The address of Pope Francis to the General Assembly is a watershed moment for the 70th anniversary of the United Nations and sets an example to religious leaders everywhere. Sometimes a speech can change the world. In 1947, Jawaharlal Nehru’s “Tryst with Destiny” speech, on the occasion of India’s independence on August 15, 1947 redefined notions of freedom and became emblematic of the post-colonial struggle around the globe.
Echoing his South Asian counterpart, then Egyptian president Gamal Abdel Nasser nationalized the Suez Canal in a speech in 1956, provoking a global confrontation with enormous geopolitical ramifications for the Middle East. Seven years later, Martin Luther King shared his “I had a dream” on the steps of the Lincoln Memorial in Washington, a hallmark of the civil rights movement and one of the most quoted speeches in history.
Each speech had its context but they are alike in paradigmatic significance and in their ability to spark an introspective reassessment of our humanity. On September 25, 2015, Pope Francis’ address to the United Nations set an example to all religious leaders on their role and responsibility at a time when the world – and humanity altogether – seems very much adrift.
In terms of transformative speeches, the Pope’s address is unique in a number of ways. On the one hand, it stands out by virtue of who the Pope is. Indeed, by addressing everything from climate change, economic development and income inequality, he has positioned himself not just as a religious leader but a conscientious, engaged – even progressive – global thinker. In that sense, the Pope is an unexpected messenger of some very significant messages.
His influence, therefore, should not be underestimated. In the US alone, says a Pew Research Center survey conducted recently, Pope Francis enjoyed a 90 percent favorability rating among American Catholics. In addition, he is now rated favorably by 70 percent of all Americans, up from 57 percent in March 2013. Not to mention his ability to fundamentally alter the contours of internationally diplomacy by facilitating a warming of relations between the US and Cuba.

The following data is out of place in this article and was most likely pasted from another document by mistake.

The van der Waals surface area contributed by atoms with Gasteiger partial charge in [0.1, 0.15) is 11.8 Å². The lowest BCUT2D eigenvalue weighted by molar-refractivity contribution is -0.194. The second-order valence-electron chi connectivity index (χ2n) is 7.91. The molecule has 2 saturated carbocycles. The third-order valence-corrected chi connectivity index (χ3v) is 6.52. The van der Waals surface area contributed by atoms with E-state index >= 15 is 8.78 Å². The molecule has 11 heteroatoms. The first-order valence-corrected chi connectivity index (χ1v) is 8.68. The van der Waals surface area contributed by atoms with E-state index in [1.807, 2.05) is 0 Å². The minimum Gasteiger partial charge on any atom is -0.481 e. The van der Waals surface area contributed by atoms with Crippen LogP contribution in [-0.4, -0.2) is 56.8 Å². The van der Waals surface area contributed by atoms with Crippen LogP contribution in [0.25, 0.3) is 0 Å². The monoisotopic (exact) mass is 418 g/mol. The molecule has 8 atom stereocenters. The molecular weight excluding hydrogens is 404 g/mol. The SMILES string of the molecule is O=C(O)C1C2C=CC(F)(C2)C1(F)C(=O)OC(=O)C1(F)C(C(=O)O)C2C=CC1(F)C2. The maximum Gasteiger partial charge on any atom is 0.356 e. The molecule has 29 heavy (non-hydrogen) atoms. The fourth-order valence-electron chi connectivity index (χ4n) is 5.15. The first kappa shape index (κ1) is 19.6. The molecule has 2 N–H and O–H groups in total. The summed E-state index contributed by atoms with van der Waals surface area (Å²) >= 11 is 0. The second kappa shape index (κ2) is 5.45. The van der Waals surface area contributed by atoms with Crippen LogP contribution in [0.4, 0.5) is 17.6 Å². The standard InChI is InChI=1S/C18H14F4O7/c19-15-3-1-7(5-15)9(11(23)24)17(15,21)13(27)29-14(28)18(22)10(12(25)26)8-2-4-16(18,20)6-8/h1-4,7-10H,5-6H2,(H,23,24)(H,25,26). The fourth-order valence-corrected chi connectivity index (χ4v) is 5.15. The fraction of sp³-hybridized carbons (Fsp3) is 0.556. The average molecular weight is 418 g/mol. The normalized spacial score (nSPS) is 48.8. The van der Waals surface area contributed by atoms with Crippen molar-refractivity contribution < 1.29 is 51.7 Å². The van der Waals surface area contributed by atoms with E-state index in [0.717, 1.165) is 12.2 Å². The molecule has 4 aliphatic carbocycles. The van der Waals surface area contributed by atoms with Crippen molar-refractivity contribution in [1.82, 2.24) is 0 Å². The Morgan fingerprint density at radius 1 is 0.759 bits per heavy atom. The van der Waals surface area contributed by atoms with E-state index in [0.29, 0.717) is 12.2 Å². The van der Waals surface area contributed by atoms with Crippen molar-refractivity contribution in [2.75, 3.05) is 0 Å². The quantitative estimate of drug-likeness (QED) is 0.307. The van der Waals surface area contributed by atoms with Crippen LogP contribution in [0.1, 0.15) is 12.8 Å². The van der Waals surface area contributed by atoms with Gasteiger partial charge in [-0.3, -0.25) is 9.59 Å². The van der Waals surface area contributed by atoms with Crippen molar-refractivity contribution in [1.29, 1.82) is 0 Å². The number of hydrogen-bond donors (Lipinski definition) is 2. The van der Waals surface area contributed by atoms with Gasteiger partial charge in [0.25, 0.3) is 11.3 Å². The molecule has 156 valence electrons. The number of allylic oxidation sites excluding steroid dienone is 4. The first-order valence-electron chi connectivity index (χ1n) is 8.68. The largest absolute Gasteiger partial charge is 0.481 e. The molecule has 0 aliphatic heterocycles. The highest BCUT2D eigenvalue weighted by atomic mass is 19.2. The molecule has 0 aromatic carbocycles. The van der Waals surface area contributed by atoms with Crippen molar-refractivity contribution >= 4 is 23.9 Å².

For a representative of 1.2 billion Catholics (from a total of 2.2 billion Christians), his message served as an important rebuttal against the perception that religion is a driver of conflict. Indeed, religion today is being defined by televised beheadings, the ransacking of Parisien synagogues and sword-wielding Buddhist lynch mobs.
The central tenants of world religions – compassion, equality and justice – have been eclipsed by hatred, intolerance and violent extremism as portrayed by traditional and social media outlets. To hear the Pope speak of the “common home of all men and women”, “universal fraternity” and the “sacredness of created nature” serves as a useful and refreshing reminder of the essence of religion, especially given its powerful use (and misuse) in politics and international affairs.
Religion, therefore, is merely a fig leaf for the perpetrators of violence. It is first and foremost the bestial instinct within man which is the true source of such social and political ills. In the Pope’s words, the “selfish and boundless thirst for power and material prosperity” has led to both the “misuse of available resources and to the exclusion of the weak and disadvantaged”.
In referencing the dangers of exclusion, the Pope has touched on a nuance that the multilateral system is guilty of shying away from: in UN terminology, this is the so-called “root causes” debate.
Indeed, the bold argument made in his address is that political malignancies, for example, terrorism and organized crime, are simply a manifestation of a lack of social inclusion and a deficit of participatory governance.
There is potentially no better weapon against crimes committed in the name of religion than religion itself. Following his appearance at the UN, the Pope participated in an interfaith gathering at the 9/11 memorial. While this was indeed a display of communal harmony and pluralism, it was equally a cri de couer against religious extremism and, as he called it in his address, “falsely universalistic ideologies”.
It is this form of interfaith gesture – spearheaded by a figure with gravitas like the Pope – which remains a lacking component in the global effort to counter and prevent violent extremism. A credible, persuasive and universal narrative against extremism is desperately needed to dilute destructive ideologies wrapped in religious garb.
The Pope is undoubtedly setting an example among leaders within other faiths and denominations. The question that remains however is who among 1.6 billion Muslims, 1 billion Hindus and hundreds of million Buddhists can play a similar role? Who is that emblematic figure who can go beyond representing a major faith and provide a message that is as bold, persuasive and universal?
Above all, the Pope exemplified strong and engaged leadership, a feature much lacking in today’s disarrayed world, seemingly headlined with the question: Who is in charge? This leadership deficit has made the future of humanity all the more terrifying amidst a backdrop of war, pandemics and chronic displacement.
And yet it is a leadership couched in modesty and humility. As the speech came to an end, the Pope asked: “If any of you are not believers, I ask you to wish me well.”
Sometimes a speech can change the world. The responsibility to enact that change however rests not with the speaker alone but with our ability to reflect on the wording, internalize its lessons and take action in whatever way we can. On its 70th anniversary, the Pope has given the United Nations some serious food for thought.